Nondiscrimination Bill in NH Could Succeed and Needs Help

If you believe that I should have the same employment protections under the law that you do, please call your legislators.

How to contact your NH legislators.

Today, I called my legislators.

Here in New Hampshire, there is an important bill which will be voted on in the House sometime in the next nine days. It is HB478, which would add “gender identity” to RSA 354-A, which is New Hampshire’s nondiscrimination law. Already included in the law are “age, sex, race, creed, color, marital status, familial status, physical or mental disability or national origin”.

Last Tuesday, I went down to the hearing on this bill, with the House Health, Human Services & Elderly Affairs Committee. We packed the room until it was standing room only and overflowed into the hall. I stayed all day and took notes. More on that in a later post.

A couple of days later, we heard that the Committee voted 15-2 to recommend that the bill be passed by the House. With an endorsement like that, the bill has a solid chance for success in the house. One legislator I talked to described their current view of the bill as “cautiously optimistic”.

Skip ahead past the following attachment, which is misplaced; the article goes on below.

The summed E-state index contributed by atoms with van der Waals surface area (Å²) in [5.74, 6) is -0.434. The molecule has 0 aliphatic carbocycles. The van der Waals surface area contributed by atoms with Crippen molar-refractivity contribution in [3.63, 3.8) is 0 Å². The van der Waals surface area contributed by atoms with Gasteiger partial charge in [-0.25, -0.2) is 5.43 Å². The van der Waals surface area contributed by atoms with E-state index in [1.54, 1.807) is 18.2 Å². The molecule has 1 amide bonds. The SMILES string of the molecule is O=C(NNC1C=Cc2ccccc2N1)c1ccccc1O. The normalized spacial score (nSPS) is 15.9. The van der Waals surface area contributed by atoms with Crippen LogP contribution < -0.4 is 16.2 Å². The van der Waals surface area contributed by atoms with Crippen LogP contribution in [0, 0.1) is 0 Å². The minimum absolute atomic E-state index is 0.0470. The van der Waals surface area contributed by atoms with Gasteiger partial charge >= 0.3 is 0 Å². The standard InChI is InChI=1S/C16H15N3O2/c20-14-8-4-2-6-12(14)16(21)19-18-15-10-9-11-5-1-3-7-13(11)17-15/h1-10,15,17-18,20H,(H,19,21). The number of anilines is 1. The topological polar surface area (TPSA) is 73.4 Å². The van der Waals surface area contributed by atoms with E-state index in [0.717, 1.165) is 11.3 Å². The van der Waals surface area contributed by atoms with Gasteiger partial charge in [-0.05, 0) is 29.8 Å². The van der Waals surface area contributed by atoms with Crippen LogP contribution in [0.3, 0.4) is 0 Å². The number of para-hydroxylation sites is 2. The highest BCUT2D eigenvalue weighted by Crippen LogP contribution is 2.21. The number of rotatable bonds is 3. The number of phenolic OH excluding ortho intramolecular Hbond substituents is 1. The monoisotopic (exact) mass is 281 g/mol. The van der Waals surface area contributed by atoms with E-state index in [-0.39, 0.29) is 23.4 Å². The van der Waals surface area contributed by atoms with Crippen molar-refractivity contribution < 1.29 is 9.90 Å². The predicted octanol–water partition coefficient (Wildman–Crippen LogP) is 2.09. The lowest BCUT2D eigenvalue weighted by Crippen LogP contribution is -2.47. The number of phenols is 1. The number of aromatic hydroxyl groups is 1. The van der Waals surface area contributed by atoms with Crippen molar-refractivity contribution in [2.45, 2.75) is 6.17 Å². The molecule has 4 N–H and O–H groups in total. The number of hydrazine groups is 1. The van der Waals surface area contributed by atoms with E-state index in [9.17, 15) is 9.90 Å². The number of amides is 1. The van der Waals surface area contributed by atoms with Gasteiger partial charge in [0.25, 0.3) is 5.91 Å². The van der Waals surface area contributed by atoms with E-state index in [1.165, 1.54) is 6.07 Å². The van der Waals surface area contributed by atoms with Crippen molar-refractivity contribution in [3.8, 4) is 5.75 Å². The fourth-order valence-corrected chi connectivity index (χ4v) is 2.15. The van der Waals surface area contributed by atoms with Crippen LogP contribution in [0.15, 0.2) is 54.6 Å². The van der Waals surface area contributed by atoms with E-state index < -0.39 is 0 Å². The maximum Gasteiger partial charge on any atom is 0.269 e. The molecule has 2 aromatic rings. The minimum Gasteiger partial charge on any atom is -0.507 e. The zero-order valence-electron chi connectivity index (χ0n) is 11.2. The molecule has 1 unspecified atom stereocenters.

Which sounds really good until you remember that the attitude of a lot of people in this country toward the prospect that Donald Trump would not be our next president could have been described as “cautiously optimistic”.

So now is not the time to sit back. Please, please call your legislators in the NH House.

How to contact your NH legislators.

If you believe that employers and landlords should not be able to discriminate against trans people and gender nonconforming people, please call your legislators.

If you believe that I should have the same employment protections under the law that you do, please call your legislators.

And spread the word. Be willing to be a little impolite. Be willing to bring it up at dinner.

Seriously. New Hampshire is the only New England state that doesn’t already do this. I live here and work here. For twenty-one years I worked long hours, midnights, blizzards, and crime scenes with dead bodies, all to keep the people in my community as safe as I could keep you.

For me, there is no explicit protection under the law. I protected you and yours for over two decades. Please do this, now, to protect me and mine.

In posts in the coming days, I’ll talk in more detail about this law and the treatment trans people receive. This is the short version:

It’s not about bathrooms, in the same way that it was never about drinking fountains.

Please contact your legislators and spread the word.

How to contact your NH legislators.

Thank you.

Grace

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